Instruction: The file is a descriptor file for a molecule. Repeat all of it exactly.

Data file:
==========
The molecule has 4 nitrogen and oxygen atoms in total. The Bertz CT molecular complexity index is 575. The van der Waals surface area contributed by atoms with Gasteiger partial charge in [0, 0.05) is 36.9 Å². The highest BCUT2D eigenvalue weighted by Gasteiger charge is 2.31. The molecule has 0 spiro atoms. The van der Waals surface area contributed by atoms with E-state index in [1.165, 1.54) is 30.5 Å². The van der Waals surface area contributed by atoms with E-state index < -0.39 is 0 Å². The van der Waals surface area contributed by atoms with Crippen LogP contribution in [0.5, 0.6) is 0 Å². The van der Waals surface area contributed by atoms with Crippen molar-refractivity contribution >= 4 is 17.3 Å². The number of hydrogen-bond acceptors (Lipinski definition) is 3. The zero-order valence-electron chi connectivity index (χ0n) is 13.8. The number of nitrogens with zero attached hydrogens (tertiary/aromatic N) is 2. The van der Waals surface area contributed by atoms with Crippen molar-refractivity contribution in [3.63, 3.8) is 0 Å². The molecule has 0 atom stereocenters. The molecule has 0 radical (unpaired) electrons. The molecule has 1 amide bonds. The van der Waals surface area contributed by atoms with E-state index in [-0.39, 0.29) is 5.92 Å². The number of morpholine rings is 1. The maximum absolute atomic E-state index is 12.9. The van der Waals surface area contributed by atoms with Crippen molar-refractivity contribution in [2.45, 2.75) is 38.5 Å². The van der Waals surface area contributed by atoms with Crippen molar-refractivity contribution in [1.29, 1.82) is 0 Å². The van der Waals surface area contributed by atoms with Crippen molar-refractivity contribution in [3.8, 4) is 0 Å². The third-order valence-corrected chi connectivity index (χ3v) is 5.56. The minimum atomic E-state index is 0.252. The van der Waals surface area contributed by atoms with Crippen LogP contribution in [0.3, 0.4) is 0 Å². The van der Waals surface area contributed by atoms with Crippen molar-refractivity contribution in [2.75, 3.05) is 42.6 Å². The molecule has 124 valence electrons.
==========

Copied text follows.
The molecule has 4 nitrogen and oxygen atoms in total. The Bertz CT molecular complexity index is 575. The van der Waals surface area contributed by atoms with Gasteiger partial charge in [0, 0.05) is 36.9 Å². The highest BCUT2D eigenvalue weighted by Gasteiger charge is 2.31. The molecule has 0 spiro atoms. The van der Waals surface area contributed by atoms with E-state index in [1.165, 1.54) is 30.5 Å². The van der Waals surface area contributed by atoms with E-state index < -0.39 is 0 Å². The van der Waals surface area contributed by atoms with Crippen LogP contribution in [0.5, 0.6) is 0 Å². The van der Waals surface area contributed by atoms with Crippen molar-refractivity contribution >= 4 is 17.3 Å². The number of hydrogen-bond acceptors (Lipinski definition) is 3. The zero-order valence-electron chi connectivity index (χ0n) is 13.8. The number of nitrogens with zero attached hydrogens (tertiary/aromatic N) is 2. The van der Waals surface area contributed by atoms with Crippen molar-refractivity contribution in [3.63, 3.8) is 0 Å². The molecule has 0 atom stereocenters. The molecule has 0 radical (unpaired) electrons. The molecule has 1 amide bonds. The van der Waals surface area contributed by atoms with E-state index in [-0.39, 0.29) is 5.92 Å². The number of morpholine rings is 1. The maximum absolute atomic E-state index is 12.9. The van der Waals surface area contributed by atoms with Crippen molar-refractivity contribution in [2.45, 2.75) is 38.5 Å². The van der Waals surface area contributed by atoms with Crippen molar-refractivity contribution in [1.29, 1.82) is 0 Å². The van der Waals surface area contributed by atoms with Crippen molar-refractivity contribution in [3.8, 4) is 0 Å². The third-order valence-corrected chi connectivity index (χ3v) is 5.56. The minimum atomic E-state index is 0.252. The van der Waals surface area contributed by atoms with Crippen LogP contribution in [0.3, 0.4) is 0 Å². The van der Waals surface area contributed by atoms with Crippen molar-refractivity contribution in [2.75, 3.05) is 42.6 Å². The molecule has 124 valence electrons.